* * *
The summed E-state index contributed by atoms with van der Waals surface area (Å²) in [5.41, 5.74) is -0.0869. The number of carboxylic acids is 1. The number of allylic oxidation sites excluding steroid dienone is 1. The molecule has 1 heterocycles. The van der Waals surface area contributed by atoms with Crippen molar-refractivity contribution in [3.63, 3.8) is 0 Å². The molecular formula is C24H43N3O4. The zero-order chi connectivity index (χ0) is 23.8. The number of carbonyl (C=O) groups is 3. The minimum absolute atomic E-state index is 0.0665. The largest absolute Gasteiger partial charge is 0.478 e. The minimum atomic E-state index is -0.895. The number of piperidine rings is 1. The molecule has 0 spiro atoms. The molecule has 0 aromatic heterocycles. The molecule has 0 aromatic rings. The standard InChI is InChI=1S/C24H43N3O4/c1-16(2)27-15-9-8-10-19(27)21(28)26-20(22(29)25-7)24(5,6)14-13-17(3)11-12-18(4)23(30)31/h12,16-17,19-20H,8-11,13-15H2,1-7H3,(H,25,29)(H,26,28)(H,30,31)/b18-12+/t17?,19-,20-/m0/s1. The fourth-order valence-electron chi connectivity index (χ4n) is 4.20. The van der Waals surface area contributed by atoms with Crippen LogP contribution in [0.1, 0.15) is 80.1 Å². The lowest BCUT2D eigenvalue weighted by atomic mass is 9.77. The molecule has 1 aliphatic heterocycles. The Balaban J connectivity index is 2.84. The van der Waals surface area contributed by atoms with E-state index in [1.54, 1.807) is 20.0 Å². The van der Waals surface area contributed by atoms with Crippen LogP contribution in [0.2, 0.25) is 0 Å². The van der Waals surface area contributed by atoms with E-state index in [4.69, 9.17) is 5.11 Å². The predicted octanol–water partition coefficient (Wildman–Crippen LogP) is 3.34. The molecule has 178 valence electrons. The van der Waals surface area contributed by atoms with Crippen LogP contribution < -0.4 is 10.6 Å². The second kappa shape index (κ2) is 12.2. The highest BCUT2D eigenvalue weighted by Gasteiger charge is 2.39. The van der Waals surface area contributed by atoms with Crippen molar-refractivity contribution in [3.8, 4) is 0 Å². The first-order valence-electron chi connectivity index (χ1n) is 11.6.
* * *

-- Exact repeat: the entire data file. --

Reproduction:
The summed E-state index contributed by atoms with van der Waals surface area (Å²) in [5.41, 5.74) is -0.0869. The number of carboxylic acids is 1. The number of allylic oxidation sites excluding steroid dienone is 1. The molecule has 1 heterocycles. The van der Waals surface area contributed by atoms with Crippen molar-refractivity contribution in [3.63, 3.8) is 0 Å². The molecular formula is C24H43N3O4. The zero-order chi connectivity index (χ0) is 23.8. The number of carbonyl (C=O) groups is 3. The minimum absolute atomic E-state index is 0.0665. The largest absolute Gasteiger partial charge is 0.478 e. The minimum atomic E-state index is -0.895. The number of piperidine rings is 1. The molecule has 0 spiro atoms. The molecule has 0 aromatic heterocycles. The molecule has 0 aromatic rings. The standard InChI is InChI=1S/C24H43N3O4/c1-16(2)27-15-9-8-10-19(27)21(28)26-20(22(29)25-7)24(5,6)14-13-17(3)11-12-18(4)23(30)31/h12,16-17,19-20H,8-11,13-15H2,1-7H3,(H,25,29)(H,26,28)(H,30,31)/b18-12+/t17?,19-,20-/m0/s1. The fourth-order valence-electron chi connectivity index (χ4n) is 4.20. The van der Waals surface area contributed by atoms with Crippen LogP contribution in [0.1, 0.15) is 80.1 Å². The lowest BCUT2D eigenvalue weighted by atomic mass is 9.77. The molecule has 1 aliphatic heterocycles. The Balaban J connectivity index is 2.84. The van der Waals surface area contributed by atoms with E-state index in [1.54, 1.807) is 20.0 Å². The van der Waals surface area contributed by atoms with Crippen LogP contribution in [0.2, 0.25) is 0 Å². The van der Waals surface area contributed by atoms with E-state index in [4.69, 9.17) is 5.11 Å². The predicted octanol–water partition coefficient (Wildman–Crippen LogP) is 3.34. The molecule has 178 valence electrons. The van der Waals surface area contributed by atoms with Crippen LogP contribution < -0.4 is 10.6 Å². The second kappa shape index (κ2) is 12.2. The highest BCUT2D eigenvalue weighted by Gasteiger charge is 2.39. The van der Waals surface area contributed by atoms with Crippen molar-refractivity contribution in [3.8, 4) is 0 Å². The first-order valence-electron chi connectivity index (χ1n) is 11.6.